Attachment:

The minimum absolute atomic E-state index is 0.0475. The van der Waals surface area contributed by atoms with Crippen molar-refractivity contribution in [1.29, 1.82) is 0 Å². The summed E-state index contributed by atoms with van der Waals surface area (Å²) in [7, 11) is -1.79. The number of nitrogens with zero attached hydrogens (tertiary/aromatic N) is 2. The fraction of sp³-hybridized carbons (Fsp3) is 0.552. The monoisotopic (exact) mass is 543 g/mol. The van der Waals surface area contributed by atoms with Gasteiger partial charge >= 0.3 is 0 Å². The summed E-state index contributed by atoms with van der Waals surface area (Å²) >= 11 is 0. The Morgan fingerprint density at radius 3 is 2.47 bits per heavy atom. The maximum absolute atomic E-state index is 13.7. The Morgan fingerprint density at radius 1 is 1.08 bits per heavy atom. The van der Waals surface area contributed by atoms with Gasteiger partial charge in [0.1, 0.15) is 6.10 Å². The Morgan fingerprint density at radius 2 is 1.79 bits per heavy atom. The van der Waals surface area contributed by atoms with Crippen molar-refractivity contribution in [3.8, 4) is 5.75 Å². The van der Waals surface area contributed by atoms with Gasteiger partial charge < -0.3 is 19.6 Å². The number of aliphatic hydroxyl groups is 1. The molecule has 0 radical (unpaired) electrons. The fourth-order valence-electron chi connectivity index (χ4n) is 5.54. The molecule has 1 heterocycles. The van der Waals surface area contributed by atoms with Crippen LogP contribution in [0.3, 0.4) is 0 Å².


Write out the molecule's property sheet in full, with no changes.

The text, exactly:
The minimum absolute atomic E-state index is 0.0475. The van der Waals surface area contributed by atoms with Crippen molar-refractivity contribution in [1.29, 1.82) is 0 Å². The summed E-state index contributed by atoms with van der Waals surface area (Å²) in [7, 11) is -1.79. The number of nitrogens with zero attached hydrogens (tertiary/aromatic N) is 2. The fraction of sp³-hybridized carbons (Fsp3) is 0.552. The monoisotopic (exact) mass is 543 g/mol. The van der Waals surface area contributed by atoms with Gasteiger partial charge >= 0.3 is 0 Å². The summed E-state index contributed by atoms with van der Waals surface area (Å²) >= 11 is 0. The Morgan fingerprint density at radius 3 is 2.47 bits per heavy atom. The maximum absolute atomic E-state index is 13.7. The Morgan fingerprint density at radius 1 is 1.08 bits per heavy atom. The van der Waals surface area contributed by atoms with Gasteiger partial charge in [0.1, 0.15) is 6.10 Å². The Morgan fingerprint density at radius 2 is 1.79 bits per heavy atom. The van der Waals surface area contributed by atoms with Crippen molar-refractivity contribution in [3.8, 4) is 5.75 Å². The van der Waals surface area contributed by atoms with Gasteiger partial charge < -0.3 is 19.6 Å². The number of aliphatic hydroxyl groups is 1. The molecule has 0 radical (unpaired) electrons. The fourth-order valence-electron chi connectivity index (χ4n) is 5.54. The molecule has 1 heterocycles. The van der Waals surface area contributed by atoms with Crippen LogP contribution in [0.3, 0.4) is 0 Å².